Reporting cyber attacks should be "a legal requirement"

News by Doug Drinkwater

The opposition Labour party is calling for new laws to be introduced so that businesses are forced to report when they have been hit by a cyber attack.

Shadow defence secretary Vernon Coaker will today say that reporting cyber attacks should be “a legal requirement” for private companies, especially when these firms are tasked with protecting the UK's critical infrastructure.

This has led some companies, especially those in the financial sector, to worry about brand reputation and customer trust, and Coaker admits that there is “a balance between [needlessly worrying the public] and security.”

"One of the things we need to do is consult on whether to make it a legal requirement that people report cyber attacks," said Coaker, who took over the defence brief from Jim Murphy in the autumn of last year. "At the moment, there are just voluntary agreements."

Somewhat confusingly however, Coaker remains unsure if this obligatory reporting should be extended as far as government departments, despite the fact that attacks on public sector organisations – even those emanating from inside the network – are on the increase.

Coaker's speech, published before his appearance at the Royal United Services Institute, a defence and security think-tank based, in Whitehall on Monday, also reveals that he believes the country needs to look at defence strategy ahead of the next strategic defence and security review (SDSR), which is scheduled for autumn 2015. The last one was back in 2010.

“We must ensure that the review provides the long-term direction that UK defence and security requires – one that is fiscally realistic and strategically ambitious,” he will say.

Defence Secretary Philip Hammond has refuted Coaker's suggestions, and claims that the last SDSR provided an adequate cover for cyber crime.

 “The 2010 SDSR identified cyber threats and the need for upstream capacity building abroad as some of the priorities for the future,” said defence secretary Philip Hammond.

“That is why hundreds of millions have been invested in these areas. After four years in opposition, Labour is calling for measures we are already implementing.”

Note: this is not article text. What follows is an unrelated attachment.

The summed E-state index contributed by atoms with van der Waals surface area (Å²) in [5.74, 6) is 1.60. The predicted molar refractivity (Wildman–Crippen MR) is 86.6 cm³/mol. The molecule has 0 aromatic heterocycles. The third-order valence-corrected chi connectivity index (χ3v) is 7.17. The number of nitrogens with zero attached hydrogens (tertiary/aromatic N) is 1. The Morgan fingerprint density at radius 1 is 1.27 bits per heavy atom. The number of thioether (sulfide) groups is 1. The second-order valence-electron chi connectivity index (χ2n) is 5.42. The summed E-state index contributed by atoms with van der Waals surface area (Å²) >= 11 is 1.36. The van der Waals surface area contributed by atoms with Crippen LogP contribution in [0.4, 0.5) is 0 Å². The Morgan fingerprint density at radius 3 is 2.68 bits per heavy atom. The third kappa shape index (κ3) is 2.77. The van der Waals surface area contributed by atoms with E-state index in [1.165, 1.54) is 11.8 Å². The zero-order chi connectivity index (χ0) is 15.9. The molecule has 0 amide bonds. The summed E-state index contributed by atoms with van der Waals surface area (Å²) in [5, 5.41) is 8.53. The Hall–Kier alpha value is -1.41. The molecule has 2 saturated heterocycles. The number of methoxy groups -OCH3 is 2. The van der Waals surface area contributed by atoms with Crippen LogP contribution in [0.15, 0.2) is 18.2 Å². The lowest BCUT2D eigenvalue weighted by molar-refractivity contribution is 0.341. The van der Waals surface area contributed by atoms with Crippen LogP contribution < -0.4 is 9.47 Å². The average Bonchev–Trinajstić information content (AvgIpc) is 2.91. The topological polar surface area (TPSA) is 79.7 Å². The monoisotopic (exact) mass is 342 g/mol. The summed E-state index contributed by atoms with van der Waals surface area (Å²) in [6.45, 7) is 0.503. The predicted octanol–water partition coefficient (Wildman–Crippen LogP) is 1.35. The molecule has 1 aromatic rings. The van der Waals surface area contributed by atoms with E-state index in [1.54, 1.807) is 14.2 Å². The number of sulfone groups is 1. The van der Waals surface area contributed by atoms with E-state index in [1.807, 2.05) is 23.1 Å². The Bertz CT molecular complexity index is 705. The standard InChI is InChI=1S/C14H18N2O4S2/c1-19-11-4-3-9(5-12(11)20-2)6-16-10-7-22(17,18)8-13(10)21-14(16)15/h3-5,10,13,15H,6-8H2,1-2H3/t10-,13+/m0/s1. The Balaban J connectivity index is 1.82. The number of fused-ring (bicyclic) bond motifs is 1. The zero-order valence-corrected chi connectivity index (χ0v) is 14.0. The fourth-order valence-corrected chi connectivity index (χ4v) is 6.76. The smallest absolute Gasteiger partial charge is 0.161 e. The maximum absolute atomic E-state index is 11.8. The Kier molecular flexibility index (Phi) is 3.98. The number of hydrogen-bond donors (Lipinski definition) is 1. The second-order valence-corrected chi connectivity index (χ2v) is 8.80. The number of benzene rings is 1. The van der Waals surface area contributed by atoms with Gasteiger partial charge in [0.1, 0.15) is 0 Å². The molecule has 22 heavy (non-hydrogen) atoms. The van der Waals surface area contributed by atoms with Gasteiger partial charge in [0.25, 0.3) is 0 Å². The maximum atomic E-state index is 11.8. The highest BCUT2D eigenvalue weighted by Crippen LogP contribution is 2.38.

The government estimates that cyber crime costs the economy £27 billion a year, although that estimate was from 2011 and Met Police's Mark Jackson said last week that that figure is now as high as £81 billion.

The government has partnered with nine defence and security companies last July to help battle cyber attack and has been making strides to improve security awareness, and reduce the skills gap in the information security industry. In November 2011, it launched its Cyber Security Strategy, while more recently it has established the Cyber Security Information Sharing Partnership (CSISP), the Cyber Streetwise initiative - for citizens and SMEs, and a new research centre designed to protect the country's critical infrastructure. It's also making a big play at educating children on online fraud and cyber crime.

Such action appears to have paid off, with Trustwave reporting last week with 60 percent of FTSE 100 companies now highlighting cyber security in their annual report, up 11 percent from the previous year.

Andrew Rose, analyst at Forrester Research and a former CISO in the legal sector, told that the issue could cause confusion, especially with the European Union's data protection law reform soon to be ratified.

“It's not a redundant debate as the EU Data Protection Act will not cover thefts relating to IP or market sensitive data (such as M&A data being stolen),” he said via email. “The question is, once PII (personally identified information) and consumers are protected by the DPA, does government really need to force organisations to come clean about their non-PII related compromises?”

Rose agrees that companies could lose out from any new law, with share price and revenue potentially falling. “We need to consider what the benefits could be. If breaches are all publicly notified then firms may start to understand the severity of the situation as frequent breaches occur in their sector, they may be incentivised to close control gaps to avoid negative publicity and they may more willingly collaborate with peers to learn lessons and work as a team to avoid common enemies. 

“I have to admit, I'm torn. The benefits are considerable but sensible firms have already taken those steps based on information we see from overseas and UK government advice. Will mandatory breach reporting really help those who haven't 'seen the light' yet? I'm not convinced.”  

Dr Guy Bunker, CTO and SVP of products at Clearswift, meanwhile, called for business transparency, something Unilever's global privacy officer Steve Wright touched upon at last week's SC Congress London.

“There is a need for transparency, but not necessarily attribution as that can have more of a negative effect than positive,” he told “There is a need to share not just the successful attacks, but also the unsuccessful one, as the attack vector used might have not been successful on the initial target organisation, but could be successful on another. 

“Ultimately, it is good to share information – forewarned is forearmed.”

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